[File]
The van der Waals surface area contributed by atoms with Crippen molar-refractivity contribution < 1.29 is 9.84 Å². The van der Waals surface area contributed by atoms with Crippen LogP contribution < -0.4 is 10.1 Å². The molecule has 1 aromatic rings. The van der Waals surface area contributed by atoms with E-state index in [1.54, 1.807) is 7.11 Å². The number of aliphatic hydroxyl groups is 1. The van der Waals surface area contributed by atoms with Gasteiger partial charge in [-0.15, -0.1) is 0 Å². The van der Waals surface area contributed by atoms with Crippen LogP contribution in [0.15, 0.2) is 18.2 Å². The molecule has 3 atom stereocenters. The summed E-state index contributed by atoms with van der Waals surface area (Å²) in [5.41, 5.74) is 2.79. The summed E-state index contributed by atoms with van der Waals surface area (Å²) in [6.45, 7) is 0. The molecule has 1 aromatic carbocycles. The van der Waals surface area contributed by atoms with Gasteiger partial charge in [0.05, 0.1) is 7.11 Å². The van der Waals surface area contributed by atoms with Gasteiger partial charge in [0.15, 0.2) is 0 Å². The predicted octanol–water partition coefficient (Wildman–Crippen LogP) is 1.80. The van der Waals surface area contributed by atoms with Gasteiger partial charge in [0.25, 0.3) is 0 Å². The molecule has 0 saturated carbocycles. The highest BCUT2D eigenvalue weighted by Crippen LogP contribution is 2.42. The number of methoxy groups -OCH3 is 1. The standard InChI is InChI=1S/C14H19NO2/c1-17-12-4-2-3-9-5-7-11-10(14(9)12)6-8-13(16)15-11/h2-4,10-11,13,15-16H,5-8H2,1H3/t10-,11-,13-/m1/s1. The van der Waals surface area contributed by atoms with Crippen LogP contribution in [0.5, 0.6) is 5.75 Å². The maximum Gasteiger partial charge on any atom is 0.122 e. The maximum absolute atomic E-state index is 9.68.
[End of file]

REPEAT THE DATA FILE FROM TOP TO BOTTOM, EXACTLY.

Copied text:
The van der Waals surface area contributed by atoms with Crippen molar-refractivity contribution < 1.29 is 9.84 Å². The van der Waals surface area contributed by atoms with Crippen LogP contribution < -0.4 is 10.1 Å². The molecule has 1 aromatic rings. The van der Waals surface area contributed by atoms with E-state index in [1.54, 1.807) is 7.11 Å². The number of aliphatic hydroxyl groups is 1. The van der Waals surface area contributed by atoms with Gasteiger partial charge in [-0.15, -0.1) is 0 Å². The van der Waals surface area contributed by atoms with Crippen LogP contribution in [0.15, 0.2) is 18.2 Å². The molecule has 3 atom stereocenters. The summed E-state index contributed by atoms with van der Waals surface area (Å²) in [5.41, 5.74) is 2.79. The summed E-state index contributed by atoms with van der Waals surface area (Å²) in [6.45, 7) is 0. The molecule has 1 aromatic carbocycles. The van der Waals surface area contributed by atoms with Gasteiger partial charge in [0.05, 0.1) is 7.11 Å². The van der Waals surface area contributed by atoms with Gasteiger partial charge in [0.15, 0.2) is 0 Å². The predicted octanol–water partition coefficient (Wildman–Crippen LogP) is 1.80. The van der Waals surface area contributed by atoms with Gasteiger partial charge in [0.25, 0.3) is 0 Å². The molecule has 0 saturated carbocycles. The highest BCUT2D eigenvalue weighted by Crippen LogP contribution is 2.42. The number of methoxy groups -OCH3 is 1. The standard InChI is InChI=1S/C14H19NO2/c1-17-12-4-2-3-9-5-7-11-10(14(9)12)6-8-13(16)15-11/h2-4,10-11,13,15-16H,5-8H2,1H3/t10-,11-,13-/m1/s1. The van der Waals surface area contributed by atoms with Crippen LogP contribution in [0.5, 0.6) is 5.75 Å². The maximum Gasteiger partial charge on any atom is 0.122 e. The maximum absolute atomic E-state index is 9.68.